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Roger Hayden Appreciates Family Legacy of Two-Wheeled Speed, Success at IMS

From a car racing perspective, there are hundreds of names that helped make Indianapolis Motor Speedway what it is today. On the motorcycle side, it starts with Nicky Hayden.

2006 MotoGP World Champion Hayden ignited interest in two-wheel racing at the Racing Capital of the World when he took the fight to five-time defending series champion Valentino Rossi in the first of eight consecutive MotoGP events at IMS, in 2008. Hayden never won a MotoGP event in Indianapolis, but he consistently was competitive and always the face of the sport in the U.S.

Hayden died in 2017 following a cycling accident in Italy, but his legacy is felt this weekend at IMS as MotoAmerica and its six classes compete on the 16-turn, 2.591-mile road course. Hayden’s younger brother, Roger, who had his share of stirring rides at the Brickyard, is here as a broadcaster on MotoAmerica’s streaming service, MotoAmerica Live+.

“Nicky was a popular rider and easy to cheer for,” Roger said. “He would come here and do all the press stuff. He came here and rode that old (Indian) bike. Indy flew him up here for the (Indianapolis) ‘500.’

“People were attracted to him because you could tell he was a good guy. Any time you heard him talk or met him one time you definitely wanted to cheer for him.”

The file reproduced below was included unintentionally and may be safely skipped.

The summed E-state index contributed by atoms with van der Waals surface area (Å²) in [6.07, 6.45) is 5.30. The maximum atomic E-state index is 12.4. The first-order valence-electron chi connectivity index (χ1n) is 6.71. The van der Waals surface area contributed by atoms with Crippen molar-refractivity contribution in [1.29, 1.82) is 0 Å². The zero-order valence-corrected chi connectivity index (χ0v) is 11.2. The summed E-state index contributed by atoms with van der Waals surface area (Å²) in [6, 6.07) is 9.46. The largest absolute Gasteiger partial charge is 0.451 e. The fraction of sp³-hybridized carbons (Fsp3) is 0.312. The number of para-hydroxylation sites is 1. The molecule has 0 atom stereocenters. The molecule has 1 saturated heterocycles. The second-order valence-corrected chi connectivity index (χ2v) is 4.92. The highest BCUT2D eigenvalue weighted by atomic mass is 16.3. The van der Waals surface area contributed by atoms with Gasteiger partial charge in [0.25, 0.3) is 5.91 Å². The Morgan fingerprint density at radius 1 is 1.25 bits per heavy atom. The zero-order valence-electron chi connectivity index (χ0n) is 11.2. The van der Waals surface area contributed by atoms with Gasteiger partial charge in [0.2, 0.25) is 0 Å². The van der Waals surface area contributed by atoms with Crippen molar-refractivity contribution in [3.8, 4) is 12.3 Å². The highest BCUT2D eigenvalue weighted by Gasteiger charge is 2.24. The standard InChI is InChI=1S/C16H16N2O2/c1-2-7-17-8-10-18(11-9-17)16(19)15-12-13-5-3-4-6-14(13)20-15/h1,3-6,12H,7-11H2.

Much of the support for the Haydens came from their hometown of Owensboro, Kentucky, located 200 miles to the south of IMS. Roger Hayden remembers IMS officials designating a section of the Turn 1 grandstands to Hayden fans, which the family considered a special gesture.

“Not too often could you come to a race and have a whole corner full of people from your hometown, and I’m not talking about just a handful of people – it was a hundred or more, at least,” Roger Hayden said. “It was one of the coolest things for us.”

Of all of the trophies Roger Hayden, 37, won in his riding career, a pair of second-place trophies are among his favorites. Why? Because they came from Indy.

MotoAmerica’s HONOS Superbikes, which are racing three times here this weekend, made their IMS debut in 2015, and Hayden lost both races to current series leader Cameron Beaubier by the slimmest of margins: .040 and .015 of a second, respectively. Do the math.

“Not even a tenth of a second,” Roger Hayden said. “Incredible.

“This racetrack is definitely a special place. When you pull into that tunnel and come out the other side, it has another feeling, kind of like Daytona has. As a rider, you go to a place like that and want to do better than (most places). I could always say I got on the podium at the Brickyard.”

Hayden, who retired from racing at the end of the 2018 season, said broadcasting has taken more work than he expected. For one, he has to remember to keep talking even when he’s running short on things to say. Secondly, he has learned that racers don’t always share everything with outsiders, so he has to be judicious with the information he has been told.

“Sometimes they give wrong information and then you say it on (the broadcast),” he said. “That makes it hard.

“I used to be hard on announcers like in football or basketball, but now I see how hard it really is.”

Racing continues through Sunday with 17-lap Superbike races at 11:10 a.m. and 3:10 p.m. Tickets are available on Fans 15 and younger receive free general admission when accompanied by an adult general admission ticket-holder.

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